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Diocesan Pastoral Council and Canon Law


Dr Carmel Suart
Director, Office of Christian Initiation

Newman College Auditorium
Saturday 23 September, 2023

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Good morning, everyone.

For us to take our task of establishing a Diocesan Pastoral Council in a synodal way, understanding the role and function of such a council is crucial. In the video that we were asked to view for today's session, we heard Father Eamonn [Conway] speak eloquently on the spirit of a Diocesan Pastoral Council in the life of the Church.

Today, I have the much drier task of giving an overview of the nature and role of a DPC as set out in the Code of Canon Law.

Before we go on to Canon Law, I would just like to return to this quote that the Archbishop shared with us earlier. The decree on governance from the Australian Plenary Council gives us a context for the task ahead. And as we read before, it affirms that governance, in the Catholic Church should be exercised in a synodal manner with the appropriate participation of all the baptised, that is the underpinning context of where we are going.

As already pointed out to us at a parish level, this would mainly involve the participation of the Parish Pastoral Council, and the Parish Finance Council. For a diocese, this would involve participation of a number of governance structures, including a Diocesan Pastoral Council, and a Diocesan Finance Council.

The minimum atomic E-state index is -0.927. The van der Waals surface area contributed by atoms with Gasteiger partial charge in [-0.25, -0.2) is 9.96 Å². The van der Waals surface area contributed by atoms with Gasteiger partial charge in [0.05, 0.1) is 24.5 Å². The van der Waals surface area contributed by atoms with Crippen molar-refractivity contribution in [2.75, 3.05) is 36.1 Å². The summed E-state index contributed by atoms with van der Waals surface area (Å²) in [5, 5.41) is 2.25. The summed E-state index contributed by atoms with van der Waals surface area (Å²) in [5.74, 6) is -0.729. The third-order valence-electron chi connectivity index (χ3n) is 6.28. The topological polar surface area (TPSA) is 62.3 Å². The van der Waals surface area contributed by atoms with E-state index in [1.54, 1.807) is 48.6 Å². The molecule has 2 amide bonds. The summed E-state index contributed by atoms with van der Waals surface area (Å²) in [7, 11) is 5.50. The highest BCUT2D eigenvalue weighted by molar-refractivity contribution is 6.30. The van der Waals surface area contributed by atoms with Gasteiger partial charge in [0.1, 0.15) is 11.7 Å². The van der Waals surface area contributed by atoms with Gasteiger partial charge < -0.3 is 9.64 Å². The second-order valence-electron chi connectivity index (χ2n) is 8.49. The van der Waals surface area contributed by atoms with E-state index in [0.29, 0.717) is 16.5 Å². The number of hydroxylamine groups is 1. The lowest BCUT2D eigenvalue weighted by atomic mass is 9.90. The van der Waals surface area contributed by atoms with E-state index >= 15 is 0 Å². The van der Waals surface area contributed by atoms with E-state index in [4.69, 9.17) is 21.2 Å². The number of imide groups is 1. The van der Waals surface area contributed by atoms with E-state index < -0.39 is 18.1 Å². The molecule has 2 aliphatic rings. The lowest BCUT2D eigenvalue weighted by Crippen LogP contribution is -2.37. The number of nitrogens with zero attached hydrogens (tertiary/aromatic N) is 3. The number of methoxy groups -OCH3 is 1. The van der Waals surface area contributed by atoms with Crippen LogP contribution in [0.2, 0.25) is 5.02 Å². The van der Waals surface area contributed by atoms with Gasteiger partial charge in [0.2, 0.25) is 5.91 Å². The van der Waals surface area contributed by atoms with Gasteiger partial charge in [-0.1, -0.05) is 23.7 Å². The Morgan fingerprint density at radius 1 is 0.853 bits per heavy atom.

The International Theological Commission of 2018 commenting on the synodality in the life and mission of the church states, that, bringing about an effective synodal dynamic in the local church requires that the Diocesan Pastoral Council and the Parish Pastoral Council should work in a coordinated way. So then, what is a Diocesan Pastoral Council?

A Diocesan Pastoral Council is a consultative body that provides advice and support to the archbishop in his pastoral care of the Diocese. The words to remember here is “Consultative Body” which gives advice.

Canon 511 gives us a bird's eye view of the nature, and the role of the DPC. Vatican II urge dioceses to establish a DPC, as I've said to assist the diocesan bishop in all things that pertain to pastoral works. This council is under the authority of the diocesan bishop, and he himself is the president of the council. He also establishes the statutes which, when necessary, he is able to modify.

First and foremost, a DPC is an advisory group, which is strategic. Its purpose is to investigate, consider and propose practical conclusions about those things which pertain to pastoral works in the diocese. In a synodal understanding, the DPC provides the prophetic voice of the Spirit, a broader vision, so God's mission is revealed and lived out actively within and outside the local church.

As part of the renewal of the Second Vatican Council, there was a re-discovery of the importance of collaboration between the local church, local bishops, and the laity. Canon 512 speaks of this collaboration to a degree. The DPC is composed of a representative group, which include clergy, religious and lay people. It is important here to understand that the DPC is not a lay Council. To consider it a lay Council is to misunderstand seriously the composition of the council and perhaps also its purpose. We must remember that the purpose of a DPC is not simply to be a vehicle for lay consultation, communication, or even planning.